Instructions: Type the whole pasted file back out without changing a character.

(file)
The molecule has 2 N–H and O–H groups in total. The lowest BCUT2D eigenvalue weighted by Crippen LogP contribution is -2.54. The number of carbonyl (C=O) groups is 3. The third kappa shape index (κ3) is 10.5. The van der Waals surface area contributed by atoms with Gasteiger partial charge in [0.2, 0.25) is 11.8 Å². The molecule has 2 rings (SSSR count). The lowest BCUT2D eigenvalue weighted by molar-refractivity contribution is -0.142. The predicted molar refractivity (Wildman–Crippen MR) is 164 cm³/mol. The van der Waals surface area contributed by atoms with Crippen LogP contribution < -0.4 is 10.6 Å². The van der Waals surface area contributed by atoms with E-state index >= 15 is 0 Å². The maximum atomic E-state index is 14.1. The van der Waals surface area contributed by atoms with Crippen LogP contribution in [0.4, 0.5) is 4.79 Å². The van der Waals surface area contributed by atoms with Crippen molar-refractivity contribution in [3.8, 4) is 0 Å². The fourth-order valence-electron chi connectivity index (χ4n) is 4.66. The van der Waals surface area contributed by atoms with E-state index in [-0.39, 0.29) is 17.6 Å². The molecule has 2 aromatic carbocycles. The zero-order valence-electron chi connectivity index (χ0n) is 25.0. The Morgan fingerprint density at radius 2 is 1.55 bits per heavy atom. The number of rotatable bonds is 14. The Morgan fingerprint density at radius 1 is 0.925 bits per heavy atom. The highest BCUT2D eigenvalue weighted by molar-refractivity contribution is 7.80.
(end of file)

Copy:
The molecule has 2 N–H and O–H groups in total. The lowest BCUT2D eigenvalue weighted by Crippen LogP contribution is -2.54. The number of carbonyl (C=O) groups is 3. The third kappa shape index (κ3) is 10.5. The van der Waals surface area contributed by atoms with Gasteiger partial charge in [0.2, 0.25) is 11.8 Å². The molecule has 2 rings (SSSR count). The lowest BCUT2D eigenvalue weighted by molar-refractivity contribution is -0.142. The predicted molar refractivity (Wildman–Crippen MR) is 164 cm³/mol. The van der Waals surface area contributed by atoms with Crippen LogP contribution < -0.4 is 10.6 Å². The van der Waals surface area contributed by atoms with E-state index >= 15 is 0 Å². The maximum atomic E-state index is 14.1. The van der Waals surface area contributed by atoms with Crippen LogP contribution in [0.4, 0.5) is 4.79 Å². The van der Waals surface area contributed by atoms with Crippen molar-refractivity contribution in [3.8, 4) is 0 Å². The fourth-order valence-electron chi connectivity index (χ4n) is 4.66. The van der Waals surface area contributed by atoms with E-state index in [-0.39, 0.29) is 17.6 Å². The molecule has 2 aromatic carbocycles. The zero-order valence-electron chi connectivity index (χ0n) is 25.0. The Morgan fingerprint density at radius 2 is 1.55 bits per heavy atom. The number of rotatable bonds is 14. The Morgan fingerprint density at radius 1 is 0.925 bits per heavy atom. The highest BCUT2D eigenvalue weighted by molar-refractivity contribution is 7.80.